James 2:1-10; 14-17
The prophet Isaiah speaks words of encouragement to a people who’ve been through disaster and see no light at the end of the tunnel. “Be strong, fear not! Behold your God …will come and save you.” He paints for them images of eyes being opened, lame men leaping, and waters quenching the desert places.
Mark’s Gospel shows Jesus at work as the saving presence of God among the people as he heals a girl from an unclean spirit and cures a man who is deaf-mute. The little girl’s mother was a “foreigner” who would have been considered by Jews as outside of the saving reach of God. But by putting her to the test, Jesus’ lifts up her example so that his fellow Jews may see the faith of a foreigner that seeks and receives the help of God.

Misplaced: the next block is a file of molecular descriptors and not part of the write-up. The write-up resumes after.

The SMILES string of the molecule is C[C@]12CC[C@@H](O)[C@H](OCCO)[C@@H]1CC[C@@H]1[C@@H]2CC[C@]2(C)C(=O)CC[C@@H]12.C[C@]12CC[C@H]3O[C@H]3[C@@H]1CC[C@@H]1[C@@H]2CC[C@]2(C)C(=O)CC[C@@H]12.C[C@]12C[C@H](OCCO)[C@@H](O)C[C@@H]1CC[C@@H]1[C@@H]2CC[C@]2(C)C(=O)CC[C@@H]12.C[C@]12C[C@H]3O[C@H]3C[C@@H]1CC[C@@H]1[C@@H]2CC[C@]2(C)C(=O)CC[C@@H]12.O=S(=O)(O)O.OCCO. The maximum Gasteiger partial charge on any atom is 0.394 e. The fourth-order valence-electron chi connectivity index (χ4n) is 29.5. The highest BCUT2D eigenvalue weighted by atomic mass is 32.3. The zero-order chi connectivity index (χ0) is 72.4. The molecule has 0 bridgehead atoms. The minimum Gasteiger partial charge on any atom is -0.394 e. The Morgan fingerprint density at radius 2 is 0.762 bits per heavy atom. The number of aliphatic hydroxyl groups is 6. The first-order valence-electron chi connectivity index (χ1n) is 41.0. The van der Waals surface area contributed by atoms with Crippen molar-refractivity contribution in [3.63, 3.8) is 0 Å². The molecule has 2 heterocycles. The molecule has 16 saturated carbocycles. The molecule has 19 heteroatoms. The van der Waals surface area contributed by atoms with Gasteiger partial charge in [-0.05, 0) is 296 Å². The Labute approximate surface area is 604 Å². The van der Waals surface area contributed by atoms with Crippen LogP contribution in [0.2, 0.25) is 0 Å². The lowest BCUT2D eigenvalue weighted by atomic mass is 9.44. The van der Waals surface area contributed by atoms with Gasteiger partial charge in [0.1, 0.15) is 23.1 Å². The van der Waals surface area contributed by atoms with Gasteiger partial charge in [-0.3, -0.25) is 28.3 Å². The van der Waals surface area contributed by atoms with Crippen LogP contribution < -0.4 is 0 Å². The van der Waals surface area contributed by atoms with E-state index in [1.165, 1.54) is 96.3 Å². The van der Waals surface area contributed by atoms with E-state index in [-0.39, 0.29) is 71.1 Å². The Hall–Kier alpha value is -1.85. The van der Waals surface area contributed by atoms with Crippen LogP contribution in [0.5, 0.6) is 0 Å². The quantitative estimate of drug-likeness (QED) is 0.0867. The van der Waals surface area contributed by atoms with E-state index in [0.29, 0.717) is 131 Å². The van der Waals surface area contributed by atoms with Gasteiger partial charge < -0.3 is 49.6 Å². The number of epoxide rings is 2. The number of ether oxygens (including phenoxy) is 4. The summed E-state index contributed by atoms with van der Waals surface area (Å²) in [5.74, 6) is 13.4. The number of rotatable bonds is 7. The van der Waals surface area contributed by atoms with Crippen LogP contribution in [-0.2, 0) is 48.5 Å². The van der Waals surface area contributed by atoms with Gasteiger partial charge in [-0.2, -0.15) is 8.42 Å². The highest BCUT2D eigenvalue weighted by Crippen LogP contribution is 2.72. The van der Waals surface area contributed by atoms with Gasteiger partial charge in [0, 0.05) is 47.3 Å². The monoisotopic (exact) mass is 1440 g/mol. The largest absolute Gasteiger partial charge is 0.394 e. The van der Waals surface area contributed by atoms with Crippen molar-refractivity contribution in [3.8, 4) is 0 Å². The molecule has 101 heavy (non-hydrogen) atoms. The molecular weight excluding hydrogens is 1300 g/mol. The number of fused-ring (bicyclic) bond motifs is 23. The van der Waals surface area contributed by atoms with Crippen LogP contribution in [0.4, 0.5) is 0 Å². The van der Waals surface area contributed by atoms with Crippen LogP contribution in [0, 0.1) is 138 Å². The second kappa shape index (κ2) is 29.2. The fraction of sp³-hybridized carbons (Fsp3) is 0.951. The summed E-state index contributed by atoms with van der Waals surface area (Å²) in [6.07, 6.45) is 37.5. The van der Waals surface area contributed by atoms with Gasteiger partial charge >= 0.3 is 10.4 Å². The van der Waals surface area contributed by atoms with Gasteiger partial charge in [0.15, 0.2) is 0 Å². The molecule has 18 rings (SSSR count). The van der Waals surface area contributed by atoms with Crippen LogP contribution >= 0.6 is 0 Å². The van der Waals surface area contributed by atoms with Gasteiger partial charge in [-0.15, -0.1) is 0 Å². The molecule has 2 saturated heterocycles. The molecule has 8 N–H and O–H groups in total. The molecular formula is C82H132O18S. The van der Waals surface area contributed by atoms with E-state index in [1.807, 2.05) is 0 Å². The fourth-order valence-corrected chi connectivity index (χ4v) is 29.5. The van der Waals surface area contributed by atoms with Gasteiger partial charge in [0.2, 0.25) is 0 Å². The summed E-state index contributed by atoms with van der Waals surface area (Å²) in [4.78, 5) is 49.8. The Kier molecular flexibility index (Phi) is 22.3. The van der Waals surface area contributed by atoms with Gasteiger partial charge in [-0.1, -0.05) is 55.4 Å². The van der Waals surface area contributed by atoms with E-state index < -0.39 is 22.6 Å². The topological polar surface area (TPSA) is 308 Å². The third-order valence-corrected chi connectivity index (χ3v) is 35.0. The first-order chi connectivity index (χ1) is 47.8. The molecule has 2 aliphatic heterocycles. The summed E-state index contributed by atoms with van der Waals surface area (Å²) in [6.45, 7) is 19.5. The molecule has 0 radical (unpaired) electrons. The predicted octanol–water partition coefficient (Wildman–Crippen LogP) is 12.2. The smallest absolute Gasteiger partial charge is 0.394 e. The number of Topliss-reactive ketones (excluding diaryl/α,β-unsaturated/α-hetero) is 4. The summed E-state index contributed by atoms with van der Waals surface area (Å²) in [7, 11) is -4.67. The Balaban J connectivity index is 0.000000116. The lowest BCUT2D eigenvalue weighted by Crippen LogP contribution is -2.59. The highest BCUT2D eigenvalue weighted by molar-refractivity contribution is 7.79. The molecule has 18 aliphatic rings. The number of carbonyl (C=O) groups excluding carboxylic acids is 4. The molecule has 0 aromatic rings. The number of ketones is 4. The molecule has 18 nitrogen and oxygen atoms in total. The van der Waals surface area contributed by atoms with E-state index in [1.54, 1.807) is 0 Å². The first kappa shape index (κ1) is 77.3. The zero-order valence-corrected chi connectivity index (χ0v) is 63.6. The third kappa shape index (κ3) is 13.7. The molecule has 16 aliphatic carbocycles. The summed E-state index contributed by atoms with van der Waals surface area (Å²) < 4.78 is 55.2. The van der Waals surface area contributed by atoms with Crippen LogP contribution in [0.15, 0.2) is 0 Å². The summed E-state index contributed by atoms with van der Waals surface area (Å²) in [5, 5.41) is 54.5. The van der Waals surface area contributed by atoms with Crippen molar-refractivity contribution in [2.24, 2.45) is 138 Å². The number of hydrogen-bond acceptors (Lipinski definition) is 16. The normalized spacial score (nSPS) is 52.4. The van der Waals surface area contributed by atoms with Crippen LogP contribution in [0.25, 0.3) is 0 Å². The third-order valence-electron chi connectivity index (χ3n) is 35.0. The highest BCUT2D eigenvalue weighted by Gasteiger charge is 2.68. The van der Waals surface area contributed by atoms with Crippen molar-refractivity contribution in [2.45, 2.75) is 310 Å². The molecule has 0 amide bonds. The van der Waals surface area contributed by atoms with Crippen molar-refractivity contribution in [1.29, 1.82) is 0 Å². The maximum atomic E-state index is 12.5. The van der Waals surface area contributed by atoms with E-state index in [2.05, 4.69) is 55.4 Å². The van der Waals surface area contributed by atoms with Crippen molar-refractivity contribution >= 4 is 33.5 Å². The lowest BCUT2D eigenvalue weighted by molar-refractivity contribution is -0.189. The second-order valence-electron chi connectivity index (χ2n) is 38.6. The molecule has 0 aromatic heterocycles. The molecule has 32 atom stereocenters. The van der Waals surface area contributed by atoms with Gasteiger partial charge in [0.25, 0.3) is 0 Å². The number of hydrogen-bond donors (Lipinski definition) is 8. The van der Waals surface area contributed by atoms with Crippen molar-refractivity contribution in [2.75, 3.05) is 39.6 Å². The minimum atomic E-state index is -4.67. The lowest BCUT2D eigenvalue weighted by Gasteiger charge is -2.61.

In the James passage, we are challenged not to have favoritism among ourselves based on human standards and appearances – in this case favoring the rich over the poor. This is a form of judging our neighbor rather than loving them as we should. He goes on to point out that our actions speak louder than words. If we have genuine faith, it is not what we say but what we do that will reveal the genuine nature of our faith, for better or for worse.
Comment: Perhaps the combined import of these lessons is to challenge us to be the living, active signs of God’s saving presence by the love we show to our neighbor. And the neighbor here defined is not limited to people who are comfortable for me to engage, but especially those who differ – the foreigner, the poor, people pushed to the fringe. In our current American scene, this would also seem to imply the call to love those who hold differing political opinions. God’s circle of love is always larger than the one I wish to draw!